• Current through October 23, 2012

(a) In this section, "transfer statement" means a record authenticated by a secured party stating:

(1) That the debtor has defaulted in connection with an obligation secured by specified collateral;

(2) That the secured party has exercised its post-default remedies with respect to the collateral;

(3) That, by reason of the exercise, a transferee has acquired the rights of the debtor in the collateral; and

(4) The name and mailing address of the secured party, debtor, and transferee.

(b) A transfer statement entitles the transferee to the transfer of record of all rights of the debtor in the collateral specified in the statement in any official filing, recording, registration, or certificate-of-title system covering the collateral. If a transfer statement is presented with the applicable fee and request form to the official or office responsible for maintaining the system, the official or office shall:

(1) Accept the transfer statement;

(2) Promptly amend its records to reflect the transfer; and

(3) If applicable, issue a new appropriate certificate of title in the name of transferee.

(c) A transfer of the record or legal title to collateral to a secured party under subsection (b) or otherwise is not of itself a disposition of collateral under this article and does not of itself relieve the secured party of its duties under this article.

(Oct. 26, 2000, D.C. Law 13-201, § 101, 47 DCR 7576.)





Transfer of Record or Legal Title

Potential buyers of collateral that is covered by a certificate of title (e.g., an automobile) or is subject to a registration system (e.g., a copyright) typically require as a condition of their purchase that the certificate or registry reflect their ownership. In many cases, this condition can be met only with the consent of the record owner. If the record owner is the debtor and, as may be the case after the default, the debtor refuses to cooperate, the secured party may have great difficulty disposing of the collateral.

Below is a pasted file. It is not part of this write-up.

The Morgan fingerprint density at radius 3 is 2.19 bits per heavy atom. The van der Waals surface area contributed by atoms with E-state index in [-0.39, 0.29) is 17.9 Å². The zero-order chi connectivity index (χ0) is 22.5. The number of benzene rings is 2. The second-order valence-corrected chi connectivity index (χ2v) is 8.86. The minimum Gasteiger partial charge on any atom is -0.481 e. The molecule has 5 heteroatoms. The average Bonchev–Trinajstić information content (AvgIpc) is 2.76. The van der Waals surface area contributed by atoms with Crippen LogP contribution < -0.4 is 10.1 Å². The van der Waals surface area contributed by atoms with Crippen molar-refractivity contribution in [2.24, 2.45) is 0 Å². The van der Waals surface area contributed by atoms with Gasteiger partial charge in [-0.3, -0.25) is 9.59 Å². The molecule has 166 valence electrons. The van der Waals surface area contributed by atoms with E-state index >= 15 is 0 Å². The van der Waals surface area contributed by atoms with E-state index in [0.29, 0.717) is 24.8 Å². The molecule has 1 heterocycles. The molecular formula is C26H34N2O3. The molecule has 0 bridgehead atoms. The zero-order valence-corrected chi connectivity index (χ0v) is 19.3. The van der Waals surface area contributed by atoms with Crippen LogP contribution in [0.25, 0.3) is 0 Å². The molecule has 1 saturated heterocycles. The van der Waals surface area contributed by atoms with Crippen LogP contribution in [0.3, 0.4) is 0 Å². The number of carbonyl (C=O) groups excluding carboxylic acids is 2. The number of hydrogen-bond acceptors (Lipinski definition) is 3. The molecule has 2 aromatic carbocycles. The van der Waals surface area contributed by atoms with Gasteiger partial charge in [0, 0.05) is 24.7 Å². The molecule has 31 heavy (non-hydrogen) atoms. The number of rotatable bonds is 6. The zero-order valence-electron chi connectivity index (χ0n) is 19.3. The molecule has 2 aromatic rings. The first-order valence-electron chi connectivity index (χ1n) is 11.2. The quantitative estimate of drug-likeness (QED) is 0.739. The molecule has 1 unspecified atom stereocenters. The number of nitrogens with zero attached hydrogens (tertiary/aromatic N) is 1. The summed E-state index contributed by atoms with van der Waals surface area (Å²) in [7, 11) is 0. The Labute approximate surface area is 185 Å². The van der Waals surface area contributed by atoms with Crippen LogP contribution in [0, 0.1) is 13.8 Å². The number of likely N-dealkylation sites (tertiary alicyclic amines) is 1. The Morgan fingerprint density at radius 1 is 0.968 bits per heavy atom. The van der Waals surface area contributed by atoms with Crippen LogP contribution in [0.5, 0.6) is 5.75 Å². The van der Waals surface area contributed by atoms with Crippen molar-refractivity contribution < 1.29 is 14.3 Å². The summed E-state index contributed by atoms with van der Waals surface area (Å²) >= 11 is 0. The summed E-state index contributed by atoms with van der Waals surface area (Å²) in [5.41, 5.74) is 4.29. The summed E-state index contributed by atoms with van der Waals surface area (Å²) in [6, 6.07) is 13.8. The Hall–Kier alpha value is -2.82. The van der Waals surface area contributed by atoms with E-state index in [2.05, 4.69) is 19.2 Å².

Subsection (b) provides a simple mechanism for obtaining record or legal title, for use primarily when other law does not provide one. Of course, use of this mechanism will not be effective to clear title to the extent that subsection (b) is preempted by federal law. Subsection (b) contemplates a transfer of record or legal title to a third party, following a secured party's exercise of its disposition or acceptance remedies under this Part, as well as a transfer by a debtor to a secured party prior to the secured party's exercise of those remedies. Under subsection (c), a transfer of record or legal title (under subsection (b) or under other law) to a secured party prior to the exercise of those remedies merely puts the secured party in a position to pass legal or record title to a transferee at foreclosure. A secured party who has obtained record or legal title retains its duties with respect to enforcement of its security interest, and the debtor retains its rights as well.

Title-Clearing Systems Under Other Law

Applicable non-UCC law (e.g., a certificate-of-title statute, federal registry rules, or the like) may provide a means by which the secured party may obtain or transfer record or legal title for the purpose of a disposition of the property under this Article. The mechanism provided by this section is in addition to any title-clearing provision under law other than this Article.

Legislative History of Laws

For Law 13-201, see notes following § 28:9-101.